Protecting Your Peace

Is Therapy-Speak Making Us Selfish?

Boundaries are important. But our relationships require a touch more compassion than some online blueprints offer.

Originally Published: 
Experts offer tips for how to set boundaries in healthy relationships.
Caroline Wurtzel/Bustle; Shutterstock

Last summer, Anna, 24, was dumped by a longtime friend over text. While making plans to meet up, the friend pivoted and told Anna she wanted to end their five-year friendship. When Anna asked if it was something she did, her friend told her she wasn’t comfortable answering, and that there was no more room for discussion.

“I’m in a place where I’m trying to honor my needs and act in alignment with what feels right within the scope of my life, and I’m afraid our friendship doesn’t seem to fit in that framework,” the friend wrote. “I can no longer hold the emotional space you’ve wanted me to, and think the support you need is beyond the scope of what I can offer.”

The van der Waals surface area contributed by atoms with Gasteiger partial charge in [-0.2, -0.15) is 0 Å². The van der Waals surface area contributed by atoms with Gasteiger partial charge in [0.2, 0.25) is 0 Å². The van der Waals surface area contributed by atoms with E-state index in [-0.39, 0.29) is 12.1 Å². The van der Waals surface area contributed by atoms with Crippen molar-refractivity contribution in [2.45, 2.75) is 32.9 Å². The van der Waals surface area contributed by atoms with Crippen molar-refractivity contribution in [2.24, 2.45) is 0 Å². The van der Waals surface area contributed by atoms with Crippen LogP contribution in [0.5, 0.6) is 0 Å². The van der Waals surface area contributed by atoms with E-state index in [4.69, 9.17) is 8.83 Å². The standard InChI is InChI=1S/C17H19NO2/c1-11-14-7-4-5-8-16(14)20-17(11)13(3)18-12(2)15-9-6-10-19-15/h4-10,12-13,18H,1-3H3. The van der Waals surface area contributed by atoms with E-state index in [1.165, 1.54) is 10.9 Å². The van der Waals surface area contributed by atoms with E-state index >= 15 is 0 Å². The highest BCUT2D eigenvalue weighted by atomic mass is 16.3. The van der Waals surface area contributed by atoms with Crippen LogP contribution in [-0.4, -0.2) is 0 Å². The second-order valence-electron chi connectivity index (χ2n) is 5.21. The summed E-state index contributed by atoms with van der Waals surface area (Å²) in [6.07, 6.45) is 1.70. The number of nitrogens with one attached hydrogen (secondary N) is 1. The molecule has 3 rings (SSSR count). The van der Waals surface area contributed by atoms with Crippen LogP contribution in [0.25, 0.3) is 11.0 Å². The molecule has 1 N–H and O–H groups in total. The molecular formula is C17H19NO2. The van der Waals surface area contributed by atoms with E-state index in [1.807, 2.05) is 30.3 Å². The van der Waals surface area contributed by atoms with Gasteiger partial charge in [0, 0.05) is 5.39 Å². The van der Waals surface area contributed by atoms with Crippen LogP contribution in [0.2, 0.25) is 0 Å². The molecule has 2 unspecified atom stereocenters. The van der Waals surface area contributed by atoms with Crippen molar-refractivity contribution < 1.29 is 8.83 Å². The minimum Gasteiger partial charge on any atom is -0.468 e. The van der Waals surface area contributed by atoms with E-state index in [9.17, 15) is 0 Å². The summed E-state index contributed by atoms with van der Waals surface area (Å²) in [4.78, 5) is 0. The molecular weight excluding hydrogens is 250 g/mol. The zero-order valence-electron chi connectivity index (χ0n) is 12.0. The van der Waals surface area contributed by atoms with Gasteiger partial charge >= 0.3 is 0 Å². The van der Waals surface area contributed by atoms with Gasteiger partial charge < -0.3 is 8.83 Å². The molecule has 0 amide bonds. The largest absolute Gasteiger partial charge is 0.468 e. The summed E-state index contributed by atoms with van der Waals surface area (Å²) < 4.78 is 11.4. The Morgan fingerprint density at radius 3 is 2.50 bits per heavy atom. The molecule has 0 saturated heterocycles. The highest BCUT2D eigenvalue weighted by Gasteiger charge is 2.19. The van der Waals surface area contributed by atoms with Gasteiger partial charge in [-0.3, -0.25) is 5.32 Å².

Anna was hurt, and frustrated. “It felt like she was ending the friendship with an HR memo,” she said. “Like, I would have hoped that you’d respect me enough to give me something more straightforward, or at the very least more kind.”

Even if the friendship couldn’t be saved, Anna says, she would have at least liked to have had the opportunity to respond. “Let it be more of a discussion. Let me say, ‘OK, this is what I need; this is how I’m feeling; this is how you’re feeling; let’s actually talk about this,’” she says. “It felt super one-sided.”